You know we can live a long life denying that we are called.  But once you have heard God call you to action and start to deny it– if you are anything like me – you’ll find the books you read, the TV you watch, your dreams, your conversations at work – all tend to circle around this same damn idea you’ve been trying desperately to rid yourself of.  It’s Amazing really.  Because in that way, God does not change God’s mind.  It’s a part of the covenant, the contract, the relationship - If you love God, you are called.  This is never made more simple than the experience Peter has with Jesus has over breakfast in John 21.  God is waiting, even now, for you to open yourself to the possibilities, the myriad of opportunities to participate in your relationship with God by serving God, serving others.  It is a repeated theme in literature and film:  look at these faces:  There’s Ellie Arroway, Carl Sagan’s heroine in the novel Contact, which of course became one of my all time favorite movies with Jodie Foster – she experiences a whole new world of possibility that she cannot deny or explain with her scientific knowledge.  There’s Severus Snape, driven only by love, and trusting in the love he does things any other normal wizardry professor would not.  Do you remember Bethany Sloane, from Dogma? who turns out to be the great…grand-niece of Jesus himself, called to save the world. There’s Katniss Everdeen, whom we have discussed at length – just a young girl who by circumstance is thrust into prophetic leadership of a nation.  Or Colin Firth here, as King George VI, doesn’t want to be king, embarrassed by a speech impediment.  This movie is awesome, let’s start there, but what I love about this relationship between the therapist, Lionel Logue and the King – is it parallels that relationship you are building with God.  At first the power struggle is obvious, the king should be in charge, but the therapist knows what’s best.  Overtime the bond is strengthened by trust, time, working together, depending upon one another, and in the end, at the scariest moment of the King’s life – where he has to address all of England – the world actually with a declaration of war – a time when the man in charge cannot appear weak or incapable -  Lionel is there, just the two of them and he says “Say it to me, friend.”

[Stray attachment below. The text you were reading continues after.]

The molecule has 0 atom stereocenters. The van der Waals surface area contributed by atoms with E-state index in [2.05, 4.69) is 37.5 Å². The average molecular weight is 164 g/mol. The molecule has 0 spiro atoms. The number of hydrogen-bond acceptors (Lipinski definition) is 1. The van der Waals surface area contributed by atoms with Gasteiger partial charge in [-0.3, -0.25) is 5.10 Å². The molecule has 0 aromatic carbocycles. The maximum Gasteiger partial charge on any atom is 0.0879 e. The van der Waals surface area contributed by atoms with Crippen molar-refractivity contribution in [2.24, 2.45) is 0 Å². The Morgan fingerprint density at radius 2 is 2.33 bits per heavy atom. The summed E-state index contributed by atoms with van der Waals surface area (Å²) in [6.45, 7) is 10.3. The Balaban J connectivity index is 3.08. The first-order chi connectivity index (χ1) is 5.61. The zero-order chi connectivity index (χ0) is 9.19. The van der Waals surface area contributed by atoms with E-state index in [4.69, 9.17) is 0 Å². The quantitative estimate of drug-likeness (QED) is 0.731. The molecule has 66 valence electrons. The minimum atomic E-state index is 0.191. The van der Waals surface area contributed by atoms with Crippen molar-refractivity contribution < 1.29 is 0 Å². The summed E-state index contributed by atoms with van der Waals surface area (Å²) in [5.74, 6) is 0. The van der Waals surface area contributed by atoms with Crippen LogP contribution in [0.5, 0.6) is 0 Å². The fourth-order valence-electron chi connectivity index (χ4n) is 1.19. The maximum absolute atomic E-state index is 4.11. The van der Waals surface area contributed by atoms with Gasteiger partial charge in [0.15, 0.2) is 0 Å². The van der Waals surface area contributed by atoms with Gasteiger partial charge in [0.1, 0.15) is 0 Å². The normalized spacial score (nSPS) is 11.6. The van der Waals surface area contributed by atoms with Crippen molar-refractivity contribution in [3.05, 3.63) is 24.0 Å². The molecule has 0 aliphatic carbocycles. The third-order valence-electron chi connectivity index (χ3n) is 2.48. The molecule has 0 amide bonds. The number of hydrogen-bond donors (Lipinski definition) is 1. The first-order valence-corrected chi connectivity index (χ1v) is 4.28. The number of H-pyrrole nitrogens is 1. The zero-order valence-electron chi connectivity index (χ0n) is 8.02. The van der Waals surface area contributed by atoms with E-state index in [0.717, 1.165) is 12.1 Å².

That’s the message Jonah can take to heart “say it to me, friend, say those 5 words to me.”  It is a message I hope you can take to heart – God is waiting for you to share of yourself, openly, deeply.  Saying don’t worry about what I’ve asked you to do – just remember I am with you – you can say it to me, friend.   


This is the week of the laity – churches all over the country this morning are celebrating in unique ways the ways in which God calls them into action in the world – Let’s start our week of the laity with an opportunity for you to respond to God’s call.   

A number of people have helped me develop a document that we call Celebrate/Participate and Serve in the Heart of Eugene – thank you to all those who helped to create a comprehensive list of every single opportunity to share of yourself as we build this community of God. 

Today I want you to take the time to fill one out.  Don’t let the day go by, where you can talk yourself out of something that sounds fun. Mark as many that sound interesting.  Kids too.  Teens too.  Visitors.  This is your chance for change friends- let’s say you’ve been a member here 10 years and in those 10 you have done the same jobs – this is your chance to say yes to something new – to open yourself to new possibilities.  I know it’s a lot – do not be worried about the details, this is about you responding to God – not to the calendar. 

When you are ready to turn it in – raise it up in the sky and say “Yes God, here I am!”